To learn more about this WR-3 "whistler receiver" please read The WR-3 Listening Guide link right below or click this link. It should answer most questions you may have.
By the way, the frequency-response of the WR-3 is from about 50 Hz to 14 kHz (audio-passband roll-off below 100 Hz and above 8 kHz). It does not cover less-than 50 Hz, i.e. ULF frequencies - it is made strictly for natural-VLF-radio-emissions from lightning storms and the Magnetosphere between 50 Hz to about 14 kHz - you can hear ALPHA-Radionavigation (beeping-sounds) transmissions with it too, and the noises of the electrical-grid and appliances.
NEW back in 2010: WR-3D circuit-board and potentiometer (only) stuffed with all necessary components and tested on the workbench before I ship. You supply the enclosure, etc. - $65.00 Shipments of just the completed circuit board (inspected and bench-tested thoroughly and carefully) can generally be made faster than fully-constructed and remote-field-tested WR-3s.
Stephen P. McGreevy
WR-3 Specifications and info. page 2 of 2
WR-3 Listening Guide - HTML version
About the Smiley Antenna "Superstick II" Antenna that I supply with each WR-3 Receiver
WR-3 Receiver: A great 14 September 2010 note from KK5QZ:
I received the WR-3 radio you built for me today and just wanted to share my experience with you. Today I drove out to a place called Little Mountain on the Natchez Trace Parkway in Mississppi, turned off my car, plugged in some iPhone earbuds and then the WR-3. Initially the earbuds literally buzzed in my hand after I turned on the receiver; I'm glad I did not have them in my ears, but I had read your website and knew to be careful about this.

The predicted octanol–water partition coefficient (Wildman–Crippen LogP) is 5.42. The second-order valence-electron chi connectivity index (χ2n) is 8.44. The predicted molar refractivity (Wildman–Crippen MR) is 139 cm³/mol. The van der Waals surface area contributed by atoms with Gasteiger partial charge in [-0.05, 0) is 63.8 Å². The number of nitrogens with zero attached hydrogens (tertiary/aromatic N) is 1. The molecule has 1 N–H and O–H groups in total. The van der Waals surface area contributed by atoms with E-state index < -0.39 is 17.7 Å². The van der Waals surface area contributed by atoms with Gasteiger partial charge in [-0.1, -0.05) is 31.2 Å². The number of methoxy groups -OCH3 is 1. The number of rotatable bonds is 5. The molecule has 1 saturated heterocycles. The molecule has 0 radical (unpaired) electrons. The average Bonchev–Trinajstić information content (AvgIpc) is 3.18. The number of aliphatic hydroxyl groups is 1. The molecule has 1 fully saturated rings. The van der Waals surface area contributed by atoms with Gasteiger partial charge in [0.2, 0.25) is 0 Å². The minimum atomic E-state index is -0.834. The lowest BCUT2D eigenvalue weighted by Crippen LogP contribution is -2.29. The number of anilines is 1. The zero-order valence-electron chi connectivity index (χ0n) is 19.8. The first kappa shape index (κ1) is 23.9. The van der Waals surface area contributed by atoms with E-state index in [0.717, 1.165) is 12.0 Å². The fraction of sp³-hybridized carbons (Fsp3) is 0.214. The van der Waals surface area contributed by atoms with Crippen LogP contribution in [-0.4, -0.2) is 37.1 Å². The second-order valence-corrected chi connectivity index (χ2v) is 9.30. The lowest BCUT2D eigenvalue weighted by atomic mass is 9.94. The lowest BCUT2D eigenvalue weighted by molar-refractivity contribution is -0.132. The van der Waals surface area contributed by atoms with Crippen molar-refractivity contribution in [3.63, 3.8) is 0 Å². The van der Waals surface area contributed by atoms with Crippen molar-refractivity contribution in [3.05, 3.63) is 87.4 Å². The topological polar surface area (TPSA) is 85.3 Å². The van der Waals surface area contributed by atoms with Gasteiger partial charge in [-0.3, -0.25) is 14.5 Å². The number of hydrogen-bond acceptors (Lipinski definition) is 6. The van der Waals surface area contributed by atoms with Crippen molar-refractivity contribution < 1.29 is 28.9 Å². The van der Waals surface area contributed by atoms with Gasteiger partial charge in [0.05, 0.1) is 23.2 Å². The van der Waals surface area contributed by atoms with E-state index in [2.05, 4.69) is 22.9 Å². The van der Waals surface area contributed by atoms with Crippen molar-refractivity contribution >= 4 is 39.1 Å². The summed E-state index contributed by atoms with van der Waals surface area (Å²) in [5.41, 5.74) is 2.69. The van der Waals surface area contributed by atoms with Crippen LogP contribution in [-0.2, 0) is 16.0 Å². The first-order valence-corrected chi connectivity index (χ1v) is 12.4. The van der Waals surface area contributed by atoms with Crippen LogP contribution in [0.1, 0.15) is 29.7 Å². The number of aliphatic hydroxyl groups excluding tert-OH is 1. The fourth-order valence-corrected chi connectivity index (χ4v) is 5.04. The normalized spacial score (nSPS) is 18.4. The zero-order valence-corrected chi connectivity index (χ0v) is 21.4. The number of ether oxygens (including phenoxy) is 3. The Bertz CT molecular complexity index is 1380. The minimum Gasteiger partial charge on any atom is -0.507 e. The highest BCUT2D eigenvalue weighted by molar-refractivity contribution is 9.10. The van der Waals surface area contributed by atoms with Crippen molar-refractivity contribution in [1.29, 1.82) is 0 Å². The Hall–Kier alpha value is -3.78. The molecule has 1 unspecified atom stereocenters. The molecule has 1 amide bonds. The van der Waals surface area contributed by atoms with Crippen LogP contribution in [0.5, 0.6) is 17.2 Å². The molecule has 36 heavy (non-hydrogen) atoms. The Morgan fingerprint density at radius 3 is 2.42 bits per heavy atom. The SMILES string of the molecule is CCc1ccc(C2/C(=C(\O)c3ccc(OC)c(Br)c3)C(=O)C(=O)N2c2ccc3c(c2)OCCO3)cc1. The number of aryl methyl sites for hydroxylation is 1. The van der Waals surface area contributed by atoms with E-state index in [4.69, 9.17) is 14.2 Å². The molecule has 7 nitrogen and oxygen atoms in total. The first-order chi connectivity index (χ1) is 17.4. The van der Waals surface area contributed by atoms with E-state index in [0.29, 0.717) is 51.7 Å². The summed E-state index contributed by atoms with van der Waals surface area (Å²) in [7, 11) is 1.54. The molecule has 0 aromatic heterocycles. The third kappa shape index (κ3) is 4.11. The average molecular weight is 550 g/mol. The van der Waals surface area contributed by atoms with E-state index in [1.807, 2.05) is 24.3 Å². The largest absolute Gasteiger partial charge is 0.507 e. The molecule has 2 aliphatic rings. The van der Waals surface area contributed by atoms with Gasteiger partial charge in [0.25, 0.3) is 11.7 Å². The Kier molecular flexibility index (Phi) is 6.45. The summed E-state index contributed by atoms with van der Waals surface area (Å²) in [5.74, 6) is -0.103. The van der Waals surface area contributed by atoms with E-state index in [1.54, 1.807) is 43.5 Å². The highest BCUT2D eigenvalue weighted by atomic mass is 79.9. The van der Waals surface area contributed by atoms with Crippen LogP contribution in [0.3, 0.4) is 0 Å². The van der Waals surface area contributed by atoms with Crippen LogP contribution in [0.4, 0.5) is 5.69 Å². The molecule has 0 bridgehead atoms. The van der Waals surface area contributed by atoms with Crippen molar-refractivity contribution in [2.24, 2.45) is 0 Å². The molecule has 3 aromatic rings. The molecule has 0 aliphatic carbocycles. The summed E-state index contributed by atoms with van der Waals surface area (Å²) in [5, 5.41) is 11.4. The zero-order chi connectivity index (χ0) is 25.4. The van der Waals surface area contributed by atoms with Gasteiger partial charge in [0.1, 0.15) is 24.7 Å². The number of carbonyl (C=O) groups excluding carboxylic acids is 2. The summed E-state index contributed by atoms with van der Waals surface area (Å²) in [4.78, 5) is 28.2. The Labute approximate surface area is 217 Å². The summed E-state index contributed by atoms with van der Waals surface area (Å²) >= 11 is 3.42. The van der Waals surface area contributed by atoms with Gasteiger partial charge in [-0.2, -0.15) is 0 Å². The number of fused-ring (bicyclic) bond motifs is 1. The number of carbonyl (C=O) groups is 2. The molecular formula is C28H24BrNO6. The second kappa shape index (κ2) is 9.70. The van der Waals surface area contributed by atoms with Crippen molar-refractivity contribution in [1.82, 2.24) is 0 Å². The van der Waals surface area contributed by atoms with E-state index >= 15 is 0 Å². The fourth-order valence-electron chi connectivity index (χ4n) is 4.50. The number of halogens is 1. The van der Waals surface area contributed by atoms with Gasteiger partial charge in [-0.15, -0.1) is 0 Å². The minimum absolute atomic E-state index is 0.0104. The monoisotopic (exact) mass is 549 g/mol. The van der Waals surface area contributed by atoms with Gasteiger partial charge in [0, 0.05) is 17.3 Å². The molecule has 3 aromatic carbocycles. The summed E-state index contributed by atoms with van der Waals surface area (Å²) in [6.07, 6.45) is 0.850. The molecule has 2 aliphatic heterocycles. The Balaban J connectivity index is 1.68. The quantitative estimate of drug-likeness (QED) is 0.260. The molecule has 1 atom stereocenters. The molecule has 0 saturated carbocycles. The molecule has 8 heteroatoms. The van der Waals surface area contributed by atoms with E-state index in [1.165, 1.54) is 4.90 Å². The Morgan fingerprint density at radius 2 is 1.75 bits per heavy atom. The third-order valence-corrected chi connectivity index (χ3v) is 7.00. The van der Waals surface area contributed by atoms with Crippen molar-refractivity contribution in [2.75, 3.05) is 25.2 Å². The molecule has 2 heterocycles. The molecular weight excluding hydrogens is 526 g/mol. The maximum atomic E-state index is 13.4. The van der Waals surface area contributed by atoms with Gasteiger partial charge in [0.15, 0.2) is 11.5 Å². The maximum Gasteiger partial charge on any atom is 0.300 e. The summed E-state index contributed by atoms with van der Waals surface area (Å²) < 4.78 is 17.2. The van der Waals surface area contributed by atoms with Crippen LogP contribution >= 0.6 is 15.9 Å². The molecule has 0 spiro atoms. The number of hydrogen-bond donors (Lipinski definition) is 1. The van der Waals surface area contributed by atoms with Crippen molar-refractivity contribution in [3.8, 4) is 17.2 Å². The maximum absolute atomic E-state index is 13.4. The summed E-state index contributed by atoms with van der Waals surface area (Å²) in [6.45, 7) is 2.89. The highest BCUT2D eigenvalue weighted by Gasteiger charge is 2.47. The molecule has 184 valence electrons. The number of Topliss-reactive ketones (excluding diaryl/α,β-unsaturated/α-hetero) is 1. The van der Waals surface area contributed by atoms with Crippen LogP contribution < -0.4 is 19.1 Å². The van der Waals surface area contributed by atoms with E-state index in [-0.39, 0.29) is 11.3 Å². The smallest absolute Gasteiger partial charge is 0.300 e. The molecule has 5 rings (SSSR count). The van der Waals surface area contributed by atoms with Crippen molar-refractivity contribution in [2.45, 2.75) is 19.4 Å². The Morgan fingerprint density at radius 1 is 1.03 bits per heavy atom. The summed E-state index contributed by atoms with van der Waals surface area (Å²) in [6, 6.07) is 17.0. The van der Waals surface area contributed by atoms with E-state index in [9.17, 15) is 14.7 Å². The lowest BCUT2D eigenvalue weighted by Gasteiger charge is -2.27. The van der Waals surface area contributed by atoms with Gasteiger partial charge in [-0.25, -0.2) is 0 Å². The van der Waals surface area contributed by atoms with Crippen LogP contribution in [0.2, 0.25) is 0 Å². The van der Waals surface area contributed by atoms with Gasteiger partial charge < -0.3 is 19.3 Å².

After adequately grounding the radio (or was it just hand capacitance?) the earbuds stopped buzzing and I carefully put them in my ears. I heard a slight bit of power-line hum and numerous noisy sferic-like chattering, which I attributed to some large machinery a few miles away - I think there's a top coal mine over that way and figured that is what it was.
I moved the radio to the other side of parking lot and things settled down nicely. I then could hear some actual sferics, but they were quite distant I'm sure - the weather in the southeast is now very calm so I figured it was from some thunderstorms in the midwest. I never heard any whistlers or anything quite so dramatic, except for insects flying near the antenna. Later I moved to another location further north on the Trace, and tried again. This time there was quite a bit of powerline hum; I was sitting in my car with the antenna propped on the plastic side-view mirror enclosure and the radio resting on my left bare leg. After I placed my hand on the side of the car outside the hum disappeared entirely. Ahh...properly grounded, I think. Then faintly I hear what sounds like an alarm clock beep beep beeping just above the noise floor. I'm not sure what it was, but I timed and counted and came up with between 220 and 240 beats/beeps per minute. After about 10 minutes it abruptly stopped.
My next venture will be in the backwoods of Georgia later this week. Hopefully I'll be able to get in some early morning listening and maybe catch a dawn chorus. I'm sure all of this is old hat for you, but as you can tell I'm excited by this new radio and proud to have something made by a fellow ham, no less! Excellent job, Stephen - thank you!
Garen Evans, KK5QZ
I recall hearing my first-whistler(s) in eastern Oregon (the Alvord Desert) in June 1989, and the total thrill of it too! THANKS JOSH! SpM - 19 September 2010.